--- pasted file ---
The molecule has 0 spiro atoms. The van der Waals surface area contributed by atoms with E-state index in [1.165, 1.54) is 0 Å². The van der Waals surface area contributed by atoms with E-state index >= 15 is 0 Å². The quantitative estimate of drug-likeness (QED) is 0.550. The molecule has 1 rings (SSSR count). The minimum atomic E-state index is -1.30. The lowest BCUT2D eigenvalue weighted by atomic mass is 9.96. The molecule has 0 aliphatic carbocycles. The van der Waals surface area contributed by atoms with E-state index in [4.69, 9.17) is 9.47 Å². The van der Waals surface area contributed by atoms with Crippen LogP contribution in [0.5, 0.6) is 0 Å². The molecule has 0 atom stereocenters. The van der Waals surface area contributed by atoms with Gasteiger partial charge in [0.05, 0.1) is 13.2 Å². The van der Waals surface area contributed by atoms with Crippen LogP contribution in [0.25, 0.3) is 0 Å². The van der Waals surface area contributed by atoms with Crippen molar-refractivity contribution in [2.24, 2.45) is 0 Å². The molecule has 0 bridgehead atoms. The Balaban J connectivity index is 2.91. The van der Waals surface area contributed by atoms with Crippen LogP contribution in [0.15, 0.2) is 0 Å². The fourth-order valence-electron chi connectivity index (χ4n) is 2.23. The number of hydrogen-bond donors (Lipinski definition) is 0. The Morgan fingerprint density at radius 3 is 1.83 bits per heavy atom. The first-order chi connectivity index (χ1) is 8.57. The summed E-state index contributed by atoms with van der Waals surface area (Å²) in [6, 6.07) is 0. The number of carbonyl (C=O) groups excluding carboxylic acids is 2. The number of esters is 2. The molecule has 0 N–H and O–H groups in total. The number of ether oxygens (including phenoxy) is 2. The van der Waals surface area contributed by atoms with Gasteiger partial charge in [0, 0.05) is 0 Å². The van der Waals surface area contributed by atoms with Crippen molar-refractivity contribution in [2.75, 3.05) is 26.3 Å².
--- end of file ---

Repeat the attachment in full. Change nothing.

The molecule has 0 spiro atoms. The van der Waals surface area contributed by atoms with E-state index in [1.165, 1.54) is 0 Å². The van der Waals surface area contributed by atoms with E-state index >= 15 is 0 Å². The quantitative estimate of drug-likeness (QED) is 0.550. The molecule has 1 rings (SSSR count). The minimum atomic E-state index is -1.30. The lowest BCUT2D eigenvalue weighted by atomic mass is 9.96. The molecule has 0 aliphatic carbocycles. The van der Waals surface area contributed by atoms with E-state index in [4.69, 9.17) is 9.47 Å². The van der Waals surface area contributed by atoms with Crippen LogP contribution in [0.5, 0.6) is 0 Å². The molecule has 0 atom stereocenters. The van der Waals surface area contributed by atoms with Gasteiger partial charge in [0.05, 0.1) is 13.2 Å². The van der Waals surface area contributed by atoms with Crippen LogP contribution in [0.25, 0.3) is 0 Å². The van der Waals surface area contributed by atoms with Crippen molar-refractivity contribution in [2.24, 2.45) is 0 Å². The molecule has 0 bridgehead atoms. The Balaban J connectivity index is 2.91. The van der Waals surface area contributed by atoms with Crippen LogP contribution in [0.15, 0.2) is 0 Å². The fourth-order valence-electron chi connectivity index (χ4n) is 2.23. The number of hydrogen-bond donors (Lipinski definition) is 0. The Morgan fingerprint density at radius 3 is 1.83 bits per heavy atom. The first-order chi connectivity index (χ1) is 8.57. The summed E-state index contributed by atoms with van der Waals surface area (Å²) in [6, 6.07) is 0. The number of carbonyl (C=O) groups excluding carboxylic acids is 2. The number of esters is 2. The molecule has 0 N–H and O–H groups in total. The number of ether oxygens (including phenoxy) is 2. The van der Waals surface area contributed by atoms with Gasteiger partial charge in [0, 0.05) is 0 Å². The van der Waals surface area contributed by atoms with Crippen molar-refractivity contribution in [2.75, 3.05) is 26.3 Å².